Supervision requires open communication between all parties. It is key that there is an ongoing feedback and evaluation process that includes all supervising staff as well as input from clients.

Attention and Attainable requires you to get to know your volunteers and revise roles to ensure that they are SMART. Providing new opportunities for keeping volunteers involved and motivated ensures that volunteers are getting the ongoing support and education that they require.

Value refers to the way that we can connect the volunteer’s role to the organization’s mission and vision by setting clear expectations through policies, procedures and best practices and communicating this to the volunteers. All volunteers need to be treated with respect and should know how they fit into the big picture.

Validating the volunteer experience occurs through feedback, 360-degree performance management systems, and open dialogue. It is also important to provide motivation to stretch beyond their comfort zone and be a positive role model for other volunteers.

Encouragement focuses on the ability to keep volunteers motivated and engaged in their work. By matching volunteers with their interests and skills you can encourage high-level performance outcomes.

Ensuring that the volunteers are regularly supported, educated and thanked is going to build on their comfort level and keep the lines of communication open. It is also important to identify training needs, celebrate successes and publicise the contributions of the volunteers to your stakeholders as well as creating a volunteer-friendly atmosphere within your organization.

Evaluation is a necessary component of the volunteer management cycle that will reinforce the structure that you have built.

The key components include knowing the benefits of effective performance management and ensuring that a process exists. It is important to set goals with the volunteer and follow through on them so that you can move volunteers towards success.

Ending a volunteer relationship

Finally, if you do need to END a volunteer relationship, it is important to do so in a respectful and structured way.

Dealing with a difficult volunteer requires an objective and timely process that relies on the volunteer position description for framing the conversation and identifying the expected behaviour of the volunteer. Indicating a shared commitment to finding a solution will help to create the parameters to address and ultimately solve the issues that are concerning.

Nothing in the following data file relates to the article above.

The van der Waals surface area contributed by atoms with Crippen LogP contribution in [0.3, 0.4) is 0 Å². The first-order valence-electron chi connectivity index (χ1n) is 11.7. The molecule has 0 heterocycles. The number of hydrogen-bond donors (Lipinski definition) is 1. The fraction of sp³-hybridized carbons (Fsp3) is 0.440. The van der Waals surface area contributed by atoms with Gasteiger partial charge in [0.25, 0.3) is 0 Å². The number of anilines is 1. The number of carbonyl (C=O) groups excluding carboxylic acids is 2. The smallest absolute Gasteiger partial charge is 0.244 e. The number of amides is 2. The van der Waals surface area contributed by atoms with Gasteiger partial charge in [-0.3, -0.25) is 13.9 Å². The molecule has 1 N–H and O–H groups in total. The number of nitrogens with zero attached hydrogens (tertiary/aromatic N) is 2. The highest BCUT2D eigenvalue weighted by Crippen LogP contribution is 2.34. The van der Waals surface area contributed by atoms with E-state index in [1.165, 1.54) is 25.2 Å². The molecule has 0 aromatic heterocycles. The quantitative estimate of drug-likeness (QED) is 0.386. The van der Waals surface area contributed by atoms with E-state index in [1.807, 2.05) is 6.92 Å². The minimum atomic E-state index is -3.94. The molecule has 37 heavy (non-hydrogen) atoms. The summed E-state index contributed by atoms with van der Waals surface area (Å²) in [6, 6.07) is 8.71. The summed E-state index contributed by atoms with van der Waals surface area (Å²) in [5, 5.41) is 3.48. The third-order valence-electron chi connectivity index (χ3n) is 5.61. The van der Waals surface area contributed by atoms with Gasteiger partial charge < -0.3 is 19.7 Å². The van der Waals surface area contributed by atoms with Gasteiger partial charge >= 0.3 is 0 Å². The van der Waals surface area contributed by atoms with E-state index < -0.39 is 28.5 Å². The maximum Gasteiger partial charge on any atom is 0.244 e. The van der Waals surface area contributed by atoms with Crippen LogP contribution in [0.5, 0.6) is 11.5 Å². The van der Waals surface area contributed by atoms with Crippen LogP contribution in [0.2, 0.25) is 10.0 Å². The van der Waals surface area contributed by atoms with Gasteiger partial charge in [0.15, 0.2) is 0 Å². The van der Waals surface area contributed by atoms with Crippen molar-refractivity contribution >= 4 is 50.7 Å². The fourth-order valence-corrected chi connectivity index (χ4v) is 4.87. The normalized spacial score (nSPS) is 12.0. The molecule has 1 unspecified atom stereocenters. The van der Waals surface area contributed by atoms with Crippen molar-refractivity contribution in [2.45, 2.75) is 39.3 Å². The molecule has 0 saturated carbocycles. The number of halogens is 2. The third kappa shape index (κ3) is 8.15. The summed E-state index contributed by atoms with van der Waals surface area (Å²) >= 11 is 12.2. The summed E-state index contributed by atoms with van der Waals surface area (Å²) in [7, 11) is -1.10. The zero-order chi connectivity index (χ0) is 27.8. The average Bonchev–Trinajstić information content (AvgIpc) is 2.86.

If you must remove the volunteer from their position, the first step is to ensure that you document everything. Keeping thorough records is a best practice that should be adopted for all of your volunteer transactions, not just when disciplinary action is being considered.

You should create a progressive dismissal process that is well documented in your volunteer manual and communicated to your volunteers and staff.

It is very hard to predict how the volunteer will respond to the end of their relationship with the organization. Where possible, we want to encourage volunteers to continue to be philanthropic and engaged in community support.

Volunteering is a very personal choice and we are an important conductor on the volunteer’s journey. Taking the time to develop screening and support tools and communicating these both internally and externally, with volunteers and staff, we can feel confident that we can SAVE the difficult conversation for another time.

From passion to professionalism: How to move your volunteer program from one to the other

Volunteer programs are as unique as the organizations that they support, not to mention the people who manage these programs! Administrators of volunteers come from many different backgrounds and with many different experiences, but what they have in common is that they are charged with providing expertise in a wide variety of areas.

The foundation for success as a manager of volunteers comes from both a passion to work with people, as well as the ability to manage a variety of projects and activities that focus on the ever-changing landscape of an organization’s strategic direction and program goals.

So how do we take this passion and turn it into a top-rated volunteer program? Being an administrator of volunteers requires a very diverse skill set, which I’ve outlined in more detail below, and it is important to be self-reflective about where you naturally excel and where you might need to spend a bit of time improving your skills. Though each sector has their own focus and priorities, these areas of expertise are present in the role description for all managers of volunteers. If they aren’t at your organization, they should be!

Matchmaker and forecaster: 

  • Understanding and being able to build on the diverse and always changing needs of volunteers.